What scent of old wood hovers, what softened
sound from outside fills the air?

Will you ever bring a better gift for the world
than the breathing respect that you carry
wherever you go right now? Are you waiting
for time to show you some better thoughts?

When you turn around, starting here, lift this
new glimpse that you found; carry into evening
all that you want from this day. This interval you spent
reading or hearing this, keep it for life –

What can anyone give you greater than now,
starting here, right in this room, when you turn around?

“You Reading This, Be Ready” from The Way It Is: New and Selected Poems, © 1998 by William Stafford – Graywolf Press


January 18

1840Austin Dobson born as Henry Austin Dobson; English poet, biographer, and essayist; he was educated in France before becoming a civil servant at the British Board of Trade from 1856 until his retirement in 1901. His poems began appearing in magazines in 1864, and his work played a part in the revival of intricate medieval French verse forms (the triolet, the rondeau, the ballade, and the villanelle) that became known as the English Parnassian movement. His poetry collections include Vignettes in Rhyme, Proverbs in Porcelain, and At the Sign of the Lyre. He died at age 81 in 1921.

On the Hurry of This Time

by Austin Dobson

With slower pen men used to write,
Of old, when “letters” were “polite”;
In Anna’s, or in George’s days,
They could afford to turn a phrase,
Or trim a straggling theme aright.

They knew not steam; electric light
Not yet had dazed their calmer sight; —
They meted out both blame and praise
With slower pen.

Too swiftly now the hours take flight!
What’s read at morn is dead at night;
Scant space have we for Art’s delays,
Whose breathless thought so briefly stays,
We may not work – ah! would we might! –
With slower pen.


1867Rubén Darío born, Nicaraguan poet, writer, newspaper correspondent, and diplomat; pioneer of the Spanish-American modernismo literary movement; noted for Prosas profanas y otros poemas (Prose Profane and Other Poems). He served as resident minister in Madrid for the Nicaraguan government (1907-1909), but his compensation was not enough to cover the delegation’s expenses, and he covered the difference out of his income from his newspaper work. Darío was forced to resign after the Nicaraguan government was overthrown – the U.S. government and the United Fruit Company were both accused of being involved. He died at age 49 in 1916.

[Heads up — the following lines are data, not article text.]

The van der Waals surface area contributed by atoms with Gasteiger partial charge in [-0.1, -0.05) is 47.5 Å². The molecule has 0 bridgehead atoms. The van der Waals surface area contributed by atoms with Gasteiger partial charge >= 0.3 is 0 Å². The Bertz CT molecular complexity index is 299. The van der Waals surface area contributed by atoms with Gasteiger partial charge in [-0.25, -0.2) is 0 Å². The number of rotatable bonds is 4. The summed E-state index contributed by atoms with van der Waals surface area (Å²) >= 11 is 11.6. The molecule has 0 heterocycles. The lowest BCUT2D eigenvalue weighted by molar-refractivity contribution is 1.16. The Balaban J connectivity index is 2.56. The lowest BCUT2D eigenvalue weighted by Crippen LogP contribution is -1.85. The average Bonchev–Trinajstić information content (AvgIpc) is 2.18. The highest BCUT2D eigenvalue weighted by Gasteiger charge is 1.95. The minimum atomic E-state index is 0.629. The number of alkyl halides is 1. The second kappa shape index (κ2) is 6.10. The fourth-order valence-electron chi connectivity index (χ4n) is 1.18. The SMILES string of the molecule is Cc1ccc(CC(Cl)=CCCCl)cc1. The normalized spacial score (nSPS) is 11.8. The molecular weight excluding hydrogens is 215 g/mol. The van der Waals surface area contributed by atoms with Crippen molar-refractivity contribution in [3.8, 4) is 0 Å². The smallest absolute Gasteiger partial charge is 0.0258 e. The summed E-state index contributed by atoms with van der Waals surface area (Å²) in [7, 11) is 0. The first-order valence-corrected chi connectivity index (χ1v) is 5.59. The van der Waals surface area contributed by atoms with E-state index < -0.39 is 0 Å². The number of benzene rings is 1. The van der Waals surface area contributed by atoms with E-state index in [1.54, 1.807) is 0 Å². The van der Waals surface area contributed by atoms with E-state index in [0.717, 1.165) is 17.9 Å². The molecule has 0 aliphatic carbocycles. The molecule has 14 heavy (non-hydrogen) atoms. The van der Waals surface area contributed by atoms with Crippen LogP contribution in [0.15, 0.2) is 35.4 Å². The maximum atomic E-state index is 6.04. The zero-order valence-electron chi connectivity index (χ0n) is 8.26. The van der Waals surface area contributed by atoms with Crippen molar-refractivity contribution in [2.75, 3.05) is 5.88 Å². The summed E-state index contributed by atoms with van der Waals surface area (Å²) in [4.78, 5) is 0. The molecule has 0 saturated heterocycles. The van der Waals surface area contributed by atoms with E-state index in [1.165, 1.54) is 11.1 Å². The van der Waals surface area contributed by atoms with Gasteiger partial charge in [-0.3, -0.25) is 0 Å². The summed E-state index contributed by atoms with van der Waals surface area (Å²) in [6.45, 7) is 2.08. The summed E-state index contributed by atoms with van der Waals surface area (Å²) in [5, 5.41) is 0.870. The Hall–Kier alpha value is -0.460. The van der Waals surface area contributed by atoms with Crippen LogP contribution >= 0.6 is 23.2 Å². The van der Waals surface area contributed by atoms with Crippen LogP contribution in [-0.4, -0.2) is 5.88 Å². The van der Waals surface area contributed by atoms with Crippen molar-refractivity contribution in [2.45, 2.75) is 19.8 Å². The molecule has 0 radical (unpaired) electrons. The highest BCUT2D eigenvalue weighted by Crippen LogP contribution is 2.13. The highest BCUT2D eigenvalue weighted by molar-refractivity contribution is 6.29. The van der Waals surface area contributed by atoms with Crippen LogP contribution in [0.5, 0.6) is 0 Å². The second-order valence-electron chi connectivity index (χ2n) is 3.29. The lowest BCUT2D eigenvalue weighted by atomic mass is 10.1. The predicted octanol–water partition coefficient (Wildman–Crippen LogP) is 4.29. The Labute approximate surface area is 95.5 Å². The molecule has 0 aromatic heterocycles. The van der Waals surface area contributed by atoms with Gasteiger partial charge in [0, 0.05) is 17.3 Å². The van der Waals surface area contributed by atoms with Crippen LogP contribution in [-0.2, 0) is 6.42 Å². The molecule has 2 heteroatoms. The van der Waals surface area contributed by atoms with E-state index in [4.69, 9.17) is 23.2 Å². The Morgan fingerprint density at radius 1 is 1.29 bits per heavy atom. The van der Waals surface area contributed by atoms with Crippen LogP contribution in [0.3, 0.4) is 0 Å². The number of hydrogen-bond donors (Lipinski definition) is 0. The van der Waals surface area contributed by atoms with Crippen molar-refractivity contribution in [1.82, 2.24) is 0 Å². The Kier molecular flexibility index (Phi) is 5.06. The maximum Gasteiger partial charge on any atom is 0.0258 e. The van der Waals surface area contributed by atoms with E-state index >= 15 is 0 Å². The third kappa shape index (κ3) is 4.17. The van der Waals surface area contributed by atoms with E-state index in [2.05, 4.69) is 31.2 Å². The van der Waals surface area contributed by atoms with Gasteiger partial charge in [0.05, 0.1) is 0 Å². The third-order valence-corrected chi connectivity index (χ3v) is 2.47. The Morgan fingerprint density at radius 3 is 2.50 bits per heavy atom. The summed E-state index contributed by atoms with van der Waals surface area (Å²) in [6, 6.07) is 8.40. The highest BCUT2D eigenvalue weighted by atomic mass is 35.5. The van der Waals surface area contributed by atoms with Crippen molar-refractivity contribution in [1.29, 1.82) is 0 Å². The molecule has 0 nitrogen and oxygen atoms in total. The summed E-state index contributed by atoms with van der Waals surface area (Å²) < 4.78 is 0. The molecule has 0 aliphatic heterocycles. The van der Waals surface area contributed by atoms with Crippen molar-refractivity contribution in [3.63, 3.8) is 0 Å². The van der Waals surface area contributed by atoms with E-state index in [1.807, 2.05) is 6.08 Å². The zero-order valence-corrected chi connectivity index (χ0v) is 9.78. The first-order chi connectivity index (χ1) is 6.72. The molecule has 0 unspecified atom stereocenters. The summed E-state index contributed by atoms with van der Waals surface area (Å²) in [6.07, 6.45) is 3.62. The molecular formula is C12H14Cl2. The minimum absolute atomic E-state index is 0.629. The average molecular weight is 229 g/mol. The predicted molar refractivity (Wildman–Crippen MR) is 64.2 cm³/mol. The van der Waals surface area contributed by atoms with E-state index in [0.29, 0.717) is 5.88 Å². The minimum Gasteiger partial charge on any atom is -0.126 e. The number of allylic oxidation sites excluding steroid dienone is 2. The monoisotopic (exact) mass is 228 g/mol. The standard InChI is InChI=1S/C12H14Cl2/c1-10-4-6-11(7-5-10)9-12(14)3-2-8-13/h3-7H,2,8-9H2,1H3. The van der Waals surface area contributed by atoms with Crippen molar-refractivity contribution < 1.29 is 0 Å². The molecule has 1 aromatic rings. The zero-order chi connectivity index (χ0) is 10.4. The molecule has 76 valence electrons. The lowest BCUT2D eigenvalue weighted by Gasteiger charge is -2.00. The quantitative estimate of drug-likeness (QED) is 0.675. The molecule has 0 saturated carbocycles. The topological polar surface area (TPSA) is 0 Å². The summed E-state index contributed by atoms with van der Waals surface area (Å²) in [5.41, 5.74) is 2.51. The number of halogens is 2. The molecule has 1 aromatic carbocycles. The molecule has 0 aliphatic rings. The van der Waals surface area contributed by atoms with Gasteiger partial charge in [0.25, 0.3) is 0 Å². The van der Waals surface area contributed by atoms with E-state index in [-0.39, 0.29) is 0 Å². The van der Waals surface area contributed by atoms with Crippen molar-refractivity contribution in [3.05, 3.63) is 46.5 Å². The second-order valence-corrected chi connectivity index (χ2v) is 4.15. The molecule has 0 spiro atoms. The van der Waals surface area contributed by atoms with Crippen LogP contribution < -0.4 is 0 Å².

Gaita Galaica

por Rubén Darío

Gaita galaica, que sabes cantar
lo que profundo y dulce nos es.
Dices de amor, y dices después
de un amargor como el de la mar.

Canta. Es el tiempo. Haremos danzar
al fino verso de rítmicos pies.
Ya nos lo dijo el Eclesiastes:
tiempo hay de todo; hay tiempo para amar;

tiempo de ganar, tiempo de perder,
tiempo de plantar, tiempo de coger,
tiempo de llorar, tiempo de reír,
tiempo de rasgar, tiempo de coser,
tiempo de esparcir y de recoger,
tiempo de nacer, tiempo de morir….

Bagpipes of Spain

by Rubén Darío

Bagpipes of Spain, ye that can sing
That which is sweetest to us in the Spring!
You first sing of gladness and then sing of pain
As deep and as bitter as the billowed main.

Sing. ‘Tis the season! As glad as the rain
My verses shall trip ye a jig or a fling.
Ecclesiastes said it again and again,
All things have their season, O bagpipes of Spain!-

A season to plant, a season to reap:
A season to sew, a season to tear;
A season to laugh, a season to weep;
Seasons for to hope and for to despair;
A season to love, a season to mate;
A season of birth, a season of Fate….

– translator not credited


January 19

1809Edgar Allan Poe born, major American author, poet, short story writer, and master of the macabre. He was one of the first Americans to live by writing alone, but he was hampered by the lack of an international copyright law. American publishers often refused to pay their writers or paid them much later than they promised, and Poe repeatedly resorted to humiliating pleas for money and other assistance. On October 3, 1849, Poe was found semiconscious in Baltimore, “in great distress, and… in need of immediate assistance”, according to Joseph W. Walker, who found him. He was taken to the Washington Medical College, where he died on Sunday, October 7, 1849, at 5:00 in the morning. Poe was not coherent long enough to explain how he came to be in his dire condition or why he was wearing clothes that were not his own.